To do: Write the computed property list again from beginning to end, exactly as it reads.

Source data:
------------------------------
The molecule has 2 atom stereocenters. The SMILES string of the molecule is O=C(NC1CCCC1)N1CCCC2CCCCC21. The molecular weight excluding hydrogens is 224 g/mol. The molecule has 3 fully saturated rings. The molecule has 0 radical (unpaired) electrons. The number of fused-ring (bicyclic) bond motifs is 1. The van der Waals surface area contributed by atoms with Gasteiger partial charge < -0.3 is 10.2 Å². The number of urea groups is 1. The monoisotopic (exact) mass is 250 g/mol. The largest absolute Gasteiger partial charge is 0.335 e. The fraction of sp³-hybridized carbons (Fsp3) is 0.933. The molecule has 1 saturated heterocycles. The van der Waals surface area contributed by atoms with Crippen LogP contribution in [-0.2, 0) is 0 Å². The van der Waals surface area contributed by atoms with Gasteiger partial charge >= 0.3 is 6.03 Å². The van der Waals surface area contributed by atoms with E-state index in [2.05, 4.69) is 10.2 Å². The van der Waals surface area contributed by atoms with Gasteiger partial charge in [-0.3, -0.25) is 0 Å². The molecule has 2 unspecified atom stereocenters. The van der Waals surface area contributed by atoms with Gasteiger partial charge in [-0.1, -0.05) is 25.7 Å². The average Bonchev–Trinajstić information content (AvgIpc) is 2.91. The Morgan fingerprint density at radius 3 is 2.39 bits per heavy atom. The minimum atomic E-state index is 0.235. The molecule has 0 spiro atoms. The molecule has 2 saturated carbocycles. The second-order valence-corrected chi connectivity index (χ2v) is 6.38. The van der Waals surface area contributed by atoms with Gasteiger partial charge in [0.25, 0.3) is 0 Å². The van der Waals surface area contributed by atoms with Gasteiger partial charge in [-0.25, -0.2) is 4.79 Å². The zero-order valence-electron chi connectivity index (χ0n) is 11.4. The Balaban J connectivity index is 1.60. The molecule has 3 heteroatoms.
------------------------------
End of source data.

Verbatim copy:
The molecule has 2 atom stereocenters. The SMILES string of the molecule is O=C(NC1CCCC1)N1CCCC2CCCCC21. The molecular weight excluding hydrogens is 224 g/mol. The molecule has 3 fully saturated rings. The molecule has 0 radical (unpaired) electrons. The number of fused-ring (bicyclic) bond motifs is 1. The van der Waals surface area contributed by atoms with Gasteiger partial charge < -0.3 is 10.2 Å². The number of urea groups is 1. The monoisotopic (exact) mass is 250 g/mol. The largest absolute Gasteiger partial charge is 0.335 e. The fraction of sp³-hybridized carbons (Fsp3) is 0.933. The molecule has 1 saturated heterocycles. The van der Waals surface area contributed by atoms with Crippen LogP contribution in [-0.2, 0) is 0 Å². The van der Waals surface area contributed by atoms with Gasteiger partial charge >= 0.3 is 6.03 Å². The van der Waals surface area contributed by atoms with E-state index in [2.05, 4.69) is 10.2 Å². The van der Waals surface area contributed by atoms with Gasteiger partial charge in [-0.3, -0.25) is 0 Å². The molecule has 2 unspecified atom stereocenters. The van der Waals surface area contributed by atoms with Gasteiger partial charge in [-0.1, -0.05) is 25.7 Å². The average Bonchev–Trinajstić information content (AvgIpc) is 2.91. The Morgan fingerprint density at radius 3 is 2.39 bits per heavy atom. The minimum atomic E-state index is 0.235. The molecule has 0 spiro atoms. The molecule has 2 saturated carbocycles. The second-order valence-corrected chi connectivity index (χ2v) is 6.38. The van der Waals surface area contributed by atoms with Gasteiger partial charge in [0.25, 0.3) is 0 Å². The van der Waals surface area contributed by atoms with Gasteiger partial charge in [-0.25, -0.2) is 4.79 Å². The zero-order valence-electron chi connectivity index (χ0n) is 11.4. The Balaban J connectivity index is 1.60. The molecule has 3 heteroatoms.